Food & Drink

The meteoric rise of Nogami's fluffy shokupan

by J.J. O'Donoghue

Contributing Writer

Seven years ago, Yuji Sakagami was visiting a nursing home when the seed for a new loaf of bread was planted in his mind.

Some of the home’s residents were complaining that the crust of their shokupan — the ubiquitous, and often bland, loaf of bread preferred in Japan — was too hard to eat, and so it would often be discarded. For Sakagami, it was not only a pity that it could not be eaten, but also a waste.

So Sakagami, 50, set about — to borrow a phrase from the tech world — disrupting shokupan. Specifically, what he wanted to create was a loaf that was soft and fluffy throughout, right up to the crust, which, while still firm, would also be gossamer-thin so that it would not be a barrier to consumption.

After a two-year trial period, Sakagami hit upon a winning formula, which he calls “the golden ratio.” The result was the creation of nama shokupan (“fresh” shokupan). To make it, he begins by mixing cream and water with a special flour blend before adding butter, honey, salt, sugar, milk and yeast to the dough.

When Sakagami finally nailed the recipe, he moved on to working out the next step in the equation: how to sell it. To do so, he took inspiration from shops and restaurants that have been around for generations, such as Toraya and Akafuku, that have a limited range of products but enduring appeal.

Sakagami, who has worked in the restaurant business since his mid-20s, when he started out managing an izakaya bar, has long battled with the vagaries inherent in the business such as estimating the number of customers in order to reduce waste and costs, and the challenges of procuring ingredients, especially in times when supply routes are affected by natural disasters.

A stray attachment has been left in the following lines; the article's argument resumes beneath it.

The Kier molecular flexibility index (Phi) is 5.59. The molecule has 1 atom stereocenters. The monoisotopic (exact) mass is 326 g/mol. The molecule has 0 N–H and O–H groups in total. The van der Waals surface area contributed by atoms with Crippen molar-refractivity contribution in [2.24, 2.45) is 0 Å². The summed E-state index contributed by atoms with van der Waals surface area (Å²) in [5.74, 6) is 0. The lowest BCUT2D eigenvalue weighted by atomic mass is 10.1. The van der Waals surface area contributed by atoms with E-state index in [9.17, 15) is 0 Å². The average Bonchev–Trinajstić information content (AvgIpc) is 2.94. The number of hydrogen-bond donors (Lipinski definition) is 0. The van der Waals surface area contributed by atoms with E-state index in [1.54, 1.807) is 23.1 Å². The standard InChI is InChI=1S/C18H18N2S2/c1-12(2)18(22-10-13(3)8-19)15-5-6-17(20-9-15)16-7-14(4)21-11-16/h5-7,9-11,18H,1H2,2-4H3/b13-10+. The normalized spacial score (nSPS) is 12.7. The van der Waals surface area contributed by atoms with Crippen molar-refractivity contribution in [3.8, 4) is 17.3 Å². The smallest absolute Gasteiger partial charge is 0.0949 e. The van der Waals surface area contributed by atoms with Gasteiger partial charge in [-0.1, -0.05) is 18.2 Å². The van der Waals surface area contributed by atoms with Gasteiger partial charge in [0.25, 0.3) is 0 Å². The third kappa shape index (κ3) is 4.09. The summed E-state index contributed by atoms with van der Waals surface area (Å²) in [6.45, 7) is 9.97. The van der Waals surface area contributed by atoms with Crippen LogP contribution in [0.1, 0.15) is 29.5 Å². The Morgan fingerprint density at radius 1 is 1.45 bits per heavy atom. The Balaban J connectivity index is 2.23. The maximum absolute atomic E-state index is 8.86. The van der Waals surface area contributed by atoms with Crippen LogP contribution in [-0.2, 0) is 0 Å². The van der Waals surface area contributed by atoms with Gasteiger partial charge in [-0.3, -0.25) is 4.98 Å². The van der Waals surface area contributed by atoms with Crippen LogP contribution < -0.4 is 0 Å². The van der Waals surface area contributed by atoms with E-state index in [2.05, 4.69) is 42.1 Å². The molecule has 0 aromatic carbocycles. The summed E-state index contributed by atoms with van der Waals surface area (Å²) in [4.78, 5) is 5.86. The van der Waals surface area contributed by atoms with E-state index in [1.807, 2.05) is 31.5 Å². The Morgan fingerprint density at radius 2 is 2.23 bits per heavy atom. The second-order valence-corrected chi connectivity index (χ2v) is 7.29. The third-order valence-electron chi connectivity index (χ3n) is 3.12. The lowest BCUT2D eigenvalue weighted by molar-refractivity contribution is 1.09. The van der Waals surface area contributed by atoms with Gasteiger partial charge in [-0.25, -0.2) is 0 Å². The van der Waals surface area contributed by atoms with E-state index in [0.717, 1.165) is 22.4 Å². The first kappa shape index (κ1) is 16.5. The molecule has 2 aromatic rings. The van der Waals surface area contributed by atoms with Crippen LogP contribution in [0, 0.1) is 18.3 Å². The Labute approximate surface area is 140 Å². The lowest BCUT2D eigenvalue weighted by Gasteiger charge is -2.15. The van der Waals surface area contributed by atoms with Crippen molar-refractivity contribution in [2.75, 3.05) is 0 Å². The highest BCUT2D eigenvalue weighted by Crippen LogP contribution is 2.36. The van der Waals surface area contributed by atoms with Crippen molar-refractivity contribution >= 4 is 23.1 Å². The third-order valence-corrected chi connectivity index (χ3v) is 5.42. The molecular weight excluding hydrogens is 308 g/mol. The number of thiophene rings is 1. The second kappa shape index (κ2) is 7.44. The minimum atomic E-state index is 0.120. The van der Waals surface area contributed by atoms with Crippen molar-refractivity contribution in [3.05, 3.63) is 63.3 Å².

“I wanted to make a sustainable business that would be around in 100 years from now,” he says.

With Nogami, the bakery and shop he set up to make and sell his bread, he’s gotten off to a flying start. The white-fronted stores sell only one type of bread, the nama shokupan, along with a small line of expensive jams that start at ¥1,000 a jar.

Taste-wise, Sakagami’s nama shokupan is ever so slightly sweet. The best word to describe the texture of this wildly popular loaf is the Japanese onomatopoeia fuwafuwa (soft or fluffy), a delightful-sounding word suggestive of the inside of a cloud.

Equally, many customers opt to use mochimochi (springy or doughy) when describing the texture of the crumb, soft and pliable, like Japan’s famous rice-based mochi cakes. A single unsliced loaf costs ¥432, while the larger double loaf sells for ¥864.

According to Nogami’s website, it sells about 20,000 loaves of nama shokupan per day, a number that’s rising as more and more stores pop up across the nation. Currently it has 114 bakeries stretching from Hokkaido to Kyushu. And wherever it opens, long lines of customers wait impatiently to get their hands on a fresh loaf of nama shokupan. Given this success at home, Nogami is tentatively looking at expanding overseas.

Along the way to success, Nogami’s loaf has picked up a few industry awards: It was a gold medal winner in 2016’s Bread of the Year competition, and it was also selected as one of Japan’s 10 best loaves. In 2017, “Nogami nama shokupan” was one of Yahoo Japan’s most-searched keywords in the food category.

While Sakagami admits he is surprised by the success of his nama shokupan, he believes that part of the bread’s success is that people want to indulge in the honmanmon (the real thing, in Kansai dialect).

“Japan has long had its own shokupan culture, and it is an everyday food. But I think people choose Nogami’s shokupan because they want to treat themselves or others to something that’s a little bit special and luxurious,” he says.

For more information about Nogami and to order nama shokupan online, visit www.nogaminopan.com.